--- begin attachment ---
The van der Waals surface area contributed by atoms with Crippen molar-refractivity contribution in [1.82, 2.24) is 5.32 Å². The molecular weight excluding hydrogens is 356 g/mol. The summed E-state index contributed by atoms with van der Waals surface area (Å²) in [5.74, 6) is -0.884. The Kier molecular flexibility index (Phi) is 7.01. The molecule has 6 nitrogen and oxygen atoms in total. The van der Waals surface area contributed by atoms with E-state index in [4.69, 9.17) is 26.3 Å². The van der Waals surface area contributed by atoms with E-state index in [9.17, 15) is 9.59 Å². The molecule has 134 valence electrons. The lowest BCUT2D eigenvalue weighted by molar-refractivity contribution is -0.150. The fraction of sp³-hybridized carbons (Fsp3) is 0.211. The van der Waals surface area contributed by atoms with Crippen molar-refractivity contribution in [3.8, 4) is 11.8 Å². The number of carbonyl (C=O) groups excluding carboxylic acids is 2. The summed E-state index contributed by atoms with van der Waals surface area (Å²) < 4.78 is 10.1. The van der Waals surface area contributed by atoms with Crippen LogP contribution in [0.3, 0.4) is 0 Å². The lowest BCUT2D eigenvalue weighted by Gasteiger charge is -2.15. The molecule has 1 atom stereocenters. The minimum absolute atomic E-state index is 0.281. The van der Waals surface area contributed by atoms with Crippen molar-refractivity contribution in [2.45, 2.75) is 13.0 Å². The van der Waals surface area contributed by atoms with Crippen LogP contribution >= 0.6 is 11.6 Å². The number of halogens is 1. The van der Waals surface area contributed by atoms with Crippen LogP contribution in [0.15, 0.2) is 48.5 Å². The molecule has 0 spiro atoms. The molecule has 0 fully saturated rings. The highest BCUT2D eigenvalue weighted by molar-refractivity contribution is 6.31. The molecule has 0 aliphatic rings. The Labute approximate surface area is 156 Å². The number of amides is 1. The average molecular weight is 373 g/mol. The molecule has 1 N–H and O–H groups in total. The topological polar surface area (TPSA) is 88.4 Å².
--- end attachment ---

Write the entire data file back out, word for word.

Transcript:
The van der Waals surface area contributed by atoms with Crippen molar-refractivity contribution in [1.82, 2.24) is 5.32 Å². The molecular weight excluding hydrogens is 356 g/mol. The summed E-state index contributed by atoms with van der Waals surface area (Å²) in [5.74, 6) is -0.884. The Kier molecular flexibility index (Phi) is 7.01. The molecule has 6 nitrogen and oxygen atoms in total. The van der Waals surface area contributed by atoms with E-state index in [4.69, 9.17) is 26.3 Å². The van der Waals surface area contributed by atoms with E-state index in [9.17, 15) is 9.59 Å². The molecule has 134 valence electrons. The lowest BCUT2D eigenvalue weighted by molar-refractivity contribution is -0.150. The fraction of sp³-hybridized carbons (Fsp3) is 0.211. The van der Waals surface area contributed by atoms with Crippen molar-refractivity contribution in [3.8, 4) is 11.8 Å². The number of carbonyl (C=O) groups excluding carboxylic acids is 2. The summed E-state index contributed by atoms with van der Waals surface area (Å²) < 4.78 is 10.1. The van der Waals surface area contributed by atoms with Crippen LogP contribution in [0.3, 0.4) is 0 Å². The lowest BCUT2D eigenvalue weighted by Gasteiger charge is -2.15. The molecule has 1 atom stereocenters. The minimum absolute atomic E-state index is 0.281. The van der Waals surface area contributed by atoms with Crippen molar-refractivity contribution in [2.45, 2.75) is 13.0 Å². The van der Waals surface area contributed by atoms with Crippen LogP contribution >= 0.6 is 11.6 Å². The number of halogens is 1. The van der Waals surface area contributed by atoms with Crippen LogP contribution in [0.15, 0.2) is 48.5 Å². The molecule has 0 spiro atoms. The molecule has 0 fully saturated rings. The highest BCUT2D eigenvalue weighted by molar-refractivity contribution is 6.31. The molecule has 0 aliphatic rings. The Labute approximate surface area is 156 Å². The number of amides is 1. The average molecular weight is 373 g/mol. The molecule has 1 N–H and O–H groups in total. The topological polar surface area (TPSA) is 88.4 Å².